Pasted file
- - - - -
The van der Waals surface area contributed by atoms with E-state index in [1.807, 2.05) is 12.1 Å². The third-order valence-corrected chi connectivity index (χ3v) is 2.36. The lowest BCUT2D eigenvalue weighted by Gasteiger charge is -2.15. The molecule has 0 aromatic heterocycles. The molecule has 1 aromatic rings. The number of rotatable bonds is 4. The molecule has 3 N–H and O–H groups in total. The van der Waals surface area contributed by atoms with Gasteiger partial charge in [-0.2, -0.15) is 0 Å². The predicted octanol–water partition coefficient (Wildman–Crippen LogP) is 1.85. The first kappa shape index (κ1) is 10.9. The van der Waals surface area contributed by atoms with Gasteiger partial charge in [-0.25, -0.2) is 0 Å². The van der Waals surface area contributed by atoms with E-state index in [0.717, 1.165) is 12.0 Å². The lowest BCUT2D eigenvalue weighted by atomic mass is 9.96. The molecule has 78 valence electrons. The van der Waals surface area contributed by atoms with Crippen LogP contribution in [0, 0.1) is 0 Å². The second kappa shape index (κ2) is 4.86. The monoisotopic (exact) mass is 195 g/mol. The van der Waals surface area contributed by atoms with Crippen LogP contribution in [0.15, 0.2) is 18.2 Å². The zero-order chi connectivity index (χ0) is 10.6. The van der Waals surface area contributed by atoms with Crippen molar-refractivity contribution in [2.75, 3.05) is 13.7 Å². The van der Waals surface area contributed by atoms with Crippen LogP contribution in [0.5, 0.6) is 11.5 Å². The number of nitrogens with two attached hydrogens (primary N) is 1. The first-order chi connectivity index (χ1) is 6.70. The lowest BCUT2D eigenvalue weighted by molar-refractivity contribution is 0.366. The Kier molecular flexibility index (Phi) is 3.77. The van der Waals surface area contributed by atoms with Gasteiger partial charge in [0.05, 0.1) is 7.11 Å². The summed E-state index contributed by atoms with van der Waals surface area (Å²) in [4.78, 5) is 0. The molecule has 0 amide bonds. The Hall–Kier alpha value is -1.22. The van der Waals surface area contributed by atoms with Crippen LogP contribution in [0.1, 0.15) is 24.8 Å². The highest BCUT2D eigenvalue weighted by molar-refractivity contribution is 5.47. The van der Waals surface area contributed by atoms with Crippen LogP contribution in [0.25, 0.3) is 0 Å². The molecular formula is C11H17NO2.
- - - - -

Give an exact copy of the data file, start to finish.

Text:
The van der Waals surface area contributed by atoms with E-state index in [1.807, 2.05) is 12.1 Å². The third-order valence-corrected chi connectivity index (χ3v) is 2.36. The lowest BCUT2D eigenvalue weighted by Gasteiger charge is -2.15. The molecule has 0 aromatic heterocycles. The molecule has 1 aromatic rings. The number of rotatable bonds is 4. The molecule has 3 N–H and O–H groups in total. The van der Waals surface area contributed by atoms with Gasteiger partial charge in [-0.2, -0.15) is 0 Å². The predicted octanol–water partition coefficient (Wildman–Crippen LogP) is 1.85. The first kappa shape index (κ1) is 10.9. The van der Waals surface area contributed by atoms with Gasteiger partial charge in [-0.25, -0.2) is 0 Å². The van der Waals surface area contributed by atoms with E-state index in [0.717, 1.165) is 12.0 Å². The lowest BCUT2D eigenvalue weighted by atomic mass is 9.96. The molecule has 78 valence electrons. The van der Waals surface area contributed by atoms with Crippen LogP contribution in [0, 0.1) is 0 Å². The second kappa shape index (κ2) is 4.86. The monoisotopic (exact) mass is 195 g/mol. The van der Waals surface area contributed by atoms with Crippen LogP contribution in [0.15, 0.2) is 18.2 Å². The zero-order chi connectivity index (χ0) is 10.6. The van der Waals surface area contributed by atoms with Crippen molar-refractivity contribution in [2.75, 3.05) is 13.7 Å². The van der Waals surface area contributed by atoms with Crippen LogP contribution in [0.5, 0.6) is 11.5 Å². The number of nitrogens with two attached hydrogens (primary N) is 1. The first-order chi connectivity index (χ1) is 6.70. The lowest BCUT2D eigenvalue weighted by molar-refractivity contribution is 0.366. The Kier molecular flexibility index (Phi) is 3.77. The van der Waals surface area contributed by atoms with Gasteiger partial charge in [0.05, 0.1) is 7.11 Å². The summed E-state index contributed by atoms with van der Waals surface area (Å²) in [4.78, 5) is 0. The molecule has 0 amide bonds. The Hall–Kier alpha value is -1.22. The van der Waals surface area contributed by atoms with Crippen LogP contribution in [0.1, 0.15) is 24.8 Å². The highest BCUT2D eigenvalue weighted by molar-refractivity contribution is 5.47. The van der Waals surface area contributed by atoms with Crippen LogP contribution in [0.25, 0.3) is 0 Å². The molecular formula is C11H17NO2.